1. His paintings are dreamlike…and dreams are eerie at the best of times and downright terrifying on occasion…he would be my favourite surrealist artist…both dali and magritte found a winnng formula and just bottled it…whereas ernst is diverse and yet unified

      Liked by 1 person

      1. Yes. He is more original. Dali does become repetitive. In any case I do not personally find his style aesthetically pleasing. Magritte I liked a lot when I first discovered him, age 17, but it is formulaic and his talent was in his ideas, not in his painting ability or aesthetics.

        Liked by 1 person

      2. That why’s you dont see much of either dali or magritte on this blog though I cant avoid mentioning them…plus in the popular imagination they are surrealism and I am trying to show that there was more to surrealism than them…I will probably post something about magritte because I do like some of his work…i think dali had talent but it was squandered on making dali a brand name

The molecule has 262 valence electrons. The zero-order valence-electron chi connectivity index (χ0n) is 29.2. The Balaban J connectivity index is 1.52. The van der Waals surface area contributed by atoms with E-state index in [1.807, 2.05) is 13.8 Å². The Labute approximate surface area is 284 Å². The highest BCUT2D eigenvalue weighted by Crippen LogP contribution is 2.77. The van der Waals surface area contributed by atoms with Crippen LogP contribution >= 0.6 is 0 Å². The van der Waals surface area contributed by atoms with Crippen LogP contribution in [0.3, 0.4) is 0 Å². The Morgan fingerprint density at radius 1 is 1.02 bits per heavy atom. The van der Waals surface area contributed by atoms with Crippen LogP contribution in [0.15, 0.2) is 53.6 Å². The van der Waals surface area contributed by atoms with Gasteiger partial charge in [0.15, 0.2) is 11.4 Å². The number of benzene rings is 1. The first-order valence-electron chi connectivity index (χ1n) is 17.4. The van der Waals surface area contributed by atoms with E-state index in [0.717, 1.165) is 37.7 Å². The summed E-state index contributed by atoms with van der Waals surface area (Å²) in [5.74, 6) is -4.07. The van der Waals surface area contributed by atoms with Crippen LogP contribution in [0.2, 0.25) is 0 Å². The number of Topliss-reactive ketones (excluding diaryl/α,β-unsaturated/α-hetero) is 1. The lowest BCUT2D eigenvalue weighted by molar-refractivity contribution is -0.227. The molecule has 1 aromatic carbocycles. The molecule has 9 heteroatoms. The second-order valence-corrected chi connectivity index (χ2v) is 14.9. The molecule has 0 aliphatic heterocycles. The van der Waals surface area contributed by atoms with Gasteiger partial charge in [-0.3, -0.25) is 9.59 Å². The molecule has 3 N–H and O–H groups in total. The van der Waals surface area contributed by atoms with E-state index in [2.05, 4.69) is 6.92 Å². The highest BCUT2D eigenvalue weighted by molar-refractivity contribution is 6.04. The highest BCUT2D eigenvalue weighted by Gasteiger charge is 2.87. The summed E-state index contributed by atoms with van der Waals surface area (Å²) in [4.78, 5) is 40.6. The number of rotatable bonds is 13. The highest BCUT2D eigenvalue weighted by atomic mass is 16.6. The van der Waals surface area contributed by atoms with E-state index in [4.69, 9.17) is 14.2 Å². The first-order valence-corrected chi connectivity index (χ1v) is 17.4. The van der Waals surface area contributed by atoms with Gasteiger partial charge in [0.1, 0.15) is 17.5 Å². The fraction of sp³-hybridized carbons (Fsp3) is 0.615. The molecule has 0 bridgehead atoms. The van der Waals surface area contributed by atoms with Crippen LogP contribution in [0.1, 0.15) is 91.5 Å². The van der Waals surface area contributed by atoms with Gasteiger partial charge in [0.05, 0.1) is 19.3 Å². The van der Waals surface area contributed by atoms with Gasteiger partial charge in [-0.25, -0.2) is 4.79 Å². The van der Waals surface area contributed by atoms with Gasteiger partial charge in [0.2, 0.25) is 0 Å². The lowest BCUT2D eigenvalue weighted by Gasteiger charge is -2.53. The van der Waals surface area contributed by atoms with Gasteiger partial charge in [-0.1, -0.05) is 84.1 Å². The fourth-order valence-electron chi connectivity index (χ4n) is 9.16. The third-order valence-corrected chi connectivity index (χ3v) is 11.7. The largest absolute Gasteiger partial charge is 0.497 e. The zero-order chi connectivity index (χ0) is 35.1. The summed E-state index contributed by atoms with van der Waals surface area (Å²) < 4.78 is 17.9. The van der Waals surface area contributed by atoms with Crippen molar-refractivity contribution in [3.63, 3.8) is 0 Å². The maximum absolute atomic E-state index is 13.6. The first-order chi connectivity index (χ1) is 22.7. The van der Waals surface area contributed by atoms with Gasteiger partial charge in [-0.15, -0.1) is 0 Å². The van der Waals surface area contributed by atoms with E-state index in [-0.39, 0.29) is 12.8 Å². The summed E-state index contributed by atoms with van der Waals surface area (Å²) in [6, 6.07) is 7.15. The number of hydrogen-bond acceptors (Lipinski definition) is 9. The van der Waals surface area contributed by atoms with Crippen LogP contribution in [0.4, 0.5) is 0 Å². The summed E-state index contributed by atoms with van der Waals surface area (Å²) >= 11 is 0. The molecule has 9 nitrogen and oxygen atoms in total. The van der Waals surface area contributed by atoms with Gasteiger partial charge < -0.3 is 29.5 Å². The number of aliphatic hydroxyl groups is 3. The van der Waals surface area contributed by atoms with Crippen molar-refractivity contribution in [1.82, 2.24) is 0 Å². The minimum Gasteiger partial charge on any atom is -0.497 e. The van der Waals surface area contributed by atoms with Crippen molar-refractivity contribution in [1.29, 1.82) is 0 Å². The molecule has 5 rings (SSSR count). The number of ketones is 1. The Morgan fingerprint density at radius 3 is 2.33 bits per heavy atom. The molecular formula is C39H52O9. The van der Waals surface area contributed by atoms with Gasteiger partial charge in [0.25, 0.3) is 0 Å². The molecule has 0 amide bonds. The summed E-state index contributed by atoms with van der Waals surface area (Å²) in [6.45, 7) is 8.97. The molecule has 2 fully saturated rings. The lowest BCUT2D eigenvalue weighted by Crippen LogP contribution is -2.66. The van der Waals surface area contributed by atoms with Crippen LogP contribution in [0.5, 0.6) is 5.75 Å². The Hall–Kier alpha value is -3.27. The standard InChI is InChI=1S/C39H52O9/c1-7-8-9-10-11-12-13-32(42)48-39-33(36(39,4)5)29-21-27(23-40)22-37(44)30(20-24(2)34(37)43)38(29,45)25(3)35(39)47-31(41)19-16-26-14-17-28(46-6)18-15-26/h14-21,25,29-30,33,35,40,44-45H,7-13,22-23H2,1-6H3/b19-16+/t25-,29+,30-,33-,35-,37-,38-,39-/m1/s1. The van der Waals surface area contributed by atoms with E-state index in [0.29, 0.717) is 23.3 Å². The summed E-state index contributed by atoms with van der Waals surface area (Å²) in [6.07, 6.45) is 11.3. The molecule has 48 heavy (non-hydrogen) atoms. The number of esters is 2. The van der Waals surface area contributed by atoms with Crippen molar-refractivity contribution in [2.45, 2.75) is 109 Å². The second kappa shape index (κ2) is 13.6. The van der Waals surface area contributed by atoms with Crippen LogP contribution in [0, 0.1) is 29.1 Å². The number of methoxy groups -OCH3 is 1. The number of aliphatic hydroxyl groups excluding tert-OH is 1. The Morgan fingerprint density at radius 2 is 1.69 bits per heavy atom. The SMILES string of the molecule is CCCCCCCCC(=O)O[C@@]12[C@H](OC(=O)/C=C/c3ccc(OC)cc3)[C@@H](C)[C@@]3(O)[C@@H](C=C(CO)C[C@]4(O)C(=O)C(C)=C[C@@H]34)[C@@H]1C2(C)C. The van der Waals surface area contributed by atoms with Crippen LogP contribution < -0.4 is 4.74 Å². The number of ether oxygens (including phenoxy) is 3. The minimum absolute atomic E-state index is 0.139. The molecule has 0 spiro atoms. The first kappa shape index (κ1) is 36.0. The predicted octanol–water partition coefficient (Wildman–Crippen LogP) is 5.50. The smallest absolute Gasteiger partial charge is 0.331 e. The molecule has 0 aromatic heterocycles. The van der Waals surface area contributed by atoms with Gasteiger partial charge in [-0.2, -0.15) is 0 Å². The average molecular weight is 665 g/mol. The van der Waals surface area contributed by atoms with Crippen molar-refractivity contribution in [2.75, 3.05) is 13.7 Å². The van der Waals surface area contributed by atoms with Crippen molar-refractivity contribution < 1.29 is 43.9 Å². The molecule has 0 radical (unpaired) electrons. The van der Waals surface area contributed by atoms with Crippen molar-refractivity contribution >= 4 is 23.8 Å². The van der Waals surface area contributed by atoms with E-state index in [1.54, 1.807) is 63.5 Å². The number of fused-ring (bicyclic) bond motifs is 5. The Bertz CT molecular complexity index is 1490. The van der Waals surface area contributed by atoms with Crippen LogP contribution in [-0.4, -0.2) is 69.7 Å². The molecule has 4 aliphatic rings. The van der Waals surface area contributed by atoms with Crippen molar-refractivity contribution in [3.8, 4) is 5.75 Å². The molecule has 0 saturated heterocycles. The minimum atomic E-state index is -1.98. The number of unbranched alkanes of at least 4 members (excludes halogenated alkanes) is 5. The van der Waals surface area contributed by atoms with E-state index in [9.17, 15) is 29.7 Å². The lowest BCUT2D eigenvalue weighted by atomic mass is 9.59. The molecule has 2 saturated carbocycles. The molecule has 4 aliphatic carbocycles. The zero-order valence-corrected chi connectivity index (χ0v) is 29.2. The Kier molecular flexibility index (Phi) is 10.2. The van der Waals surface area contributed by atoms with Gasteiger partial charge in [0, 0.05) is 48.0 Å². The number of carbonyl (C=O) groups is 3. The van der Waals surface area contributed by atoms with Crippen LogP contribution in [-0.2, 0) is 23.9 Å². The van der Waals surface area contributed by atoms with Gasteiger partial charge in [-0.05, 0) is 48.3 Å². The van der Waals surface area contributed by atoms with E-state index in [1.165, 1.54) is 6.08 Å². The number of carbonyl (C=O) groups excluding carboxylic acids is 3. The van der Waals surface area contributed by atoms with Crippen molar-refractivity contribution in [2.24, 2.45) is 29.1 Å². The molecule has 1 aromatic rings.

Liked by 1 person

  2. How do you know the bird man is menacing her? She could just be inviting him round to her coral house for tea. 😉 He’s quite fetching in that outfit- except for the whole head of a bird thing… I was reading the comments here. I wonder why he had such sway over women. Interesting. 😊

    Liked by 1 person

    1. Hmmm maybe but I think not… the world in Europe after the rain is petrified and one should never forget the hostility of the mineral world towards the organic world… he had a striking presence and I suppose he just had that certain something something that made women adore him.